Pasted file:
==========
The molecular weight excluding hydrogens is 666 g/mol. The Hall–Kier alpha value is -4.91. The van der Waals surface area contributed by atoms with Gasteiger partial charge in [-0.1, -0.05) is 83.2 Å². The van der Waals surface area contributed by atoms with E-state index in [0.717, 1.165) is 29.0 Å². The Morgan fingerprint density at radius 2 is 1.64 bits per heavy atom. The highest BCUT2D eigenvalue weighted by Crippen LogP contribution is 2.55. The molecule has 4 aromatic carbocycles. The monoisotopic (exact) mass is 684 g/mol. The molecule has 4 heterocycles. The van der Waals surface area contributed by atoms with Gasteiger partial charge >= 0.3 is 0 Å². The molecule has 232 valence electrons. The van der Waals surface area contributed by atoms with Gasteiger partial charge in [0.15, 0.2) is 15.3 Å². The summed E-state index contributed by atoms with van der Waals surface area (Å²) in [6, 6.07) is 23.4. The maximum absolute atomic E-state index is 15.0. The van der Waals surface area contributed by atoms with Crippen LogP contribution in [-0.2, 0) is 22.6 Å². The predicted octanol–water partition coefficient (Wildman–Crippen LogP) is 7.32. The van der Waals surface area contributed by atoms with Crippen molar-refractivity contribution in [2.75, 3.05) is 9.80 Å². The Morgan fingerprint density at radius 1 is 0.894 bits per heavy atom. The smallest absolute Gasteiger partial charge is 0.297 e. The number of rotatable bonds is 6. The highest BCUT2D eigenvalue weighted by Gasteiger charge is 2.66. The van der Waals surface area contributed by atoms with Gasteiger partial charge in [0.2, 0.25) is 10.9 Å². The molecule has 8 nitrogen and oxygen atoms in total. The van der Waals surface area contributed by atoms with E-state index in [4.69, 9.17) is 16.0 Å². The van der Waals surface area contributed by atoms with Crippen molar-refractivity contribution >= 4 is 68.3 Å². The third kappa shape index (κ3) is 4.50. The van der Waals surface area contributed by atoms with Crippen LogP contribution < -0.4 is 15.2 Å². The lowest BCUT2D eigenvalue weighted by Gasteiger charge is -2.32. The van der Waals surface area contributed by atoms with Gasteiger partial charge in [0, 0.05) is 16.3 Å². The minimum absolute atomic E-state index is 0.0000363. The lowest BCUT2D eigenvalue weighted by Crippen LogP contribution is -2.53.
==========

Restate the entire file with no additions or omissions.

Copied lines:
The molecular weight excluding hydrogens is 666 g/mol. The Hall–Kier alpha value is -4.91. The van der Waals surface area contributed by atoms with Gasteiger partial charge in [-0.1, -0.05) is 83.2 Å². The van der Waals surface area contributed by atoms with E-state index in [0.717, 1.165) is 29.0 Å². The Morgan fingerprint density at radius 2 is 1.64 bits per heavy atom. The highest BCUT2D eigenvalue weighted by Crippen LogP contribution is 2.55. The molecule has 4 aromatic carbocycles. The monoisotopic (exact) mass is 684 g/mol. The molecule has 4 heterocycles. The van der Waals surface area contributed by atoms with Gasteiger partial charge >= 0.3 is 0 Å². The molecule has 232 valence electrons. The van der Waals surface area contributed by atoms with Gasteiger partial charge in [0.15, 0.2) is 15.3 Å². The summed E-state index contributed by atoms with van der Waals surface area (Å²) in [6, 6.07) is 23.4. The maximum absolute atomic E-state index is 15.0. The van der Waals surface area contributed by atoms with Crippen LogP contribution in [-0.2, 0) is 22.6 Å². The predicted octanol–water partition coefficient (Wildman–Crippen LogP) is 7.32. The van der Waals surface area contributed by atoms with Crippen molar-refractivity contribution in [2.75, 3.05) is 9.80 Å². The Morgan fingerprint density at radius 1 is 0.894 bits per heavy atom. The smallest absolute Gasteiger partial charge is 0.297 e. The number of rotatable bonds is 6. The highest BCUT2D eigenvalue weighted by Gasteiger charge is 2.66. The van der Waals surface area contributed by atoms with Gasteiger partial charge in [0.2, 0.25) is 10.9 Å². The molecule has 8 nitrogen and oxygen atoms in total. The van der Waals surface area contributed by atoms with E-state index in [4.69, 9.17) is 16.0 Å². The van der Waals surface area contributed by atoms with Crippen molar-refractivity contribution >= 4 is 68.3 Å². The third kappa shape index (κ3) is 4.50. The van der Waals surface area contributed by atoms with Crippen LogP contribution < -0.4 is 15.2 Å². The lowest BCUT2D eigenvalue weighted by Gasteiger charge is -2.32. The van der Waals surface area contributed by atoms with Gasteiger partial charge in [0, 0.05) is 16.3 Å². The minimum absolute atomic E-state index is 0.0000363. The lowest BCUT2D eigenvalue weighted by Crippen LogP contribution is -2.53.